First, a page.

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Numéro de publicationUS5613844 A
Type de publicationOctroi
Numéro de demandeUS 08/340,115
Date de publication25 mars 1997
Date de dépôt15 nov. 1994
Date de priorité15 nov. 1994
État de paiement des fraisPayé
Numéro de publication08340115, 340115, US 5613844 A, US 5613844A, US-A-5613844, US5613844 A, US5613844A
InventeursCharles H. Tuckey, Kirk D. Doane, Kevin L. Williams
Cessionnaire d'origineWalbro Corporation
Exporter la citationBiBTeX, EndNote, RefMan
Liens externes: USPTO, Cession USPTO, Espacenet
For a vehicle in-tank fuel pump
US 5613844 A
Résumé
A submersible electronic drive module for a vehicle in-tank fuel pump which includes a circuit board assembly having an input connector for receiving a current, an output connector for applying electric power to a fuel pump electric motor, and electrical components for supplying electric power to the motor as a function of vehicle fuel demand. A heat sink of a heat conductive material is thermally connected to the circuit board assembly which absorbs heat generated by the electrical components on the circuit board assembly. Fuel passes through the heat sink to cool it and thus the circuit board assembly and electrical components. A fuel-impervious casing encapsulates the drive module so that fuel is prevented from contacting the circuit board assembly and electrical components. The electronic drive module is removably attached to the fuel pump and is mounted within a fuel tank of an automotive fuel system.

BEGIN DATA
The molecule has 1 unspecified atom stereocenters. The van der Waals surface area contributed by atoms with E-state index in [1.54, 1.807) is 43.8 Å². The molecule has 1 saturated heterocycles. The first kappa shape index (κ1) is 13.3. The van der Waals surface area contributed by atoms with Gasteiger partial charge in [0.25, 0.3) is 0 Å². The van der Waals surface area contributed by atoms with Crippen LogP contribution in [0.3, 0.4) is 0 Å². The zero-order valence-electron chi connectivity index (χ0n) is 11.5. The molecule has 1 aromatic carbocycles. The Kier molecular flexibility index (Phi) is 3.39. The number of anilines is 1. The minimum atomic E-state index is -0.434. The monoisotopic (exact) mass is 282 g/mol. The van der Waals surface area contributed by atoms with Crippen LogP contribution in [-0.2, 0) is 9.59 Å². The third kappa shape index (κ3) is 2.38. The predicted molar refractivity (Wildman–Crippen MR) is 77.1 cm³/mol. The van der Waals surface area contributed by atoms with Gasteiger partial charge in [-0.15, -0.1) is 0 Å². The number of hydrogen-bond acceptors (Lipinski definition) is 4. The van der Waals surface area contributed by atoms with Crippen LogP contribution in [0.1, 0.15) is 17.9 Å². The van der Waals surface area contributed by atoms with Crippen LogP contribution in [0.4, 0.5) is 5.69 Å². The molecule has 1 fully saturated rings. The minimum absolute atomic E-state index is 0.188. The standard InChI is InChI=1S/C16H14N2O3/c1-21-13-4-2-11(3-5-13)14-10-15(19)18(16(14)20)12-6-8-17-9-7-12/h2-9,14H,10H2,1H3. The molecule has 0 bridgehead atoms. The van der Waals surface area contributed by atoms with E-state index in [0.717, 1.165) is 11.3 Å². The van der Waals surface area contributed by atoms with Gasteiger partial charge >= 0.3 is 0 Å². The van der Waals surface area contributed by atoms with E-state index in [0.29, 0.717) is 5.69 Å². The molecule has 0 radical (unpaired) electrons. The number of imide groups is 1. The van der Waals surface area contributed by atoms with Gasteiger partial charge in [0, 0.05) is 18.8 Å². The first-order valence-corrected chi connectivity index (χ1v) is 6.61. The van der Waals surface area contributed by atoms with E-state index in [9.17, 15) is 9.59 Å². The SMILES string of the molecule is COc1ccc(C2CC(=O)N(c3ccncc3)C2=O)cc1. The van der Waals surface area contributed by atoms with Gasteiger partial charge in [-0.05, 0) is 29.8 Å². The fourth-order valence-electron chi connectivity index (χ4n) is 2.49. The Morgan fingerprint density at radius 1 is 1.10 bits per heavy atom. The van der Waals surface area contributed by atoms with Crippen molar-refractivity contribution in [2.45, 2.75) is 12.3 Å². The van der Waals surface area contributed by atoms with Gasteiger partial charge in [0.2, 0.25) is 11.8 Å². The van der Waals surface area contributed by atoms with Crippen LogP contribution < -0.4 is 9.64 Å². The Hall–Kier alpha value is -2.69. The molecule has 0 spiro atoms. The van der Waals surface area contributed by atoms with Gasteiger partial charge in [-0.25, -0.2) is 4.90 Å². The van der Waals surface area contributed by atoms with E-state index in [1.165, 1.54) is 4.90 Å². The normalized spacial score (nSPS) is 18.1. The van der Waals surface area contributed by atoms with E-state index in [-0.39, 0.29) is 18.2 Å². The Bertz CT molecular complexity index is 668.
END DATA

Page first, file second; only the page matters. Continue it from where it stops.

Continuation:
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Revendications(12)
What is claimed is:
1. A submersible electronic drive module for a vehicle in-tank fuel pump comprising,
a circuit board assembly having an input connection for receiving an electric current, an output connection for applying electric power to an electric motor of a fuel pump and electrical components for supplying electric power to the motor,
a heat sink constructed from a body of heat conductive material connected to said circuit board assembly for absorbing heat generated by said circuit board assembly,
a fuel passage in heat transfer relationship with said heat sink and having an inlet communicating with the fuel pump outlet and an outlet for fuel delivery, such that fuel passing through said passage absorbs heat from said heat sink and thus said circuit board assembly,
an attachment for removably connecting said drive module to the fuel pump, and
a fuel-impervious casing substantially encapsulating said drive module such that fuel is prevented from contacting said circuit board assembly.
2. A submersible electronic drive module for a vehicle in-tank fuel pump comprising,
a circuit board assembly having an input connection for receiving an electric current, an output connection for applying electric power to an electric motor of a fuel pump and electrical components for supplying electric power to the motor,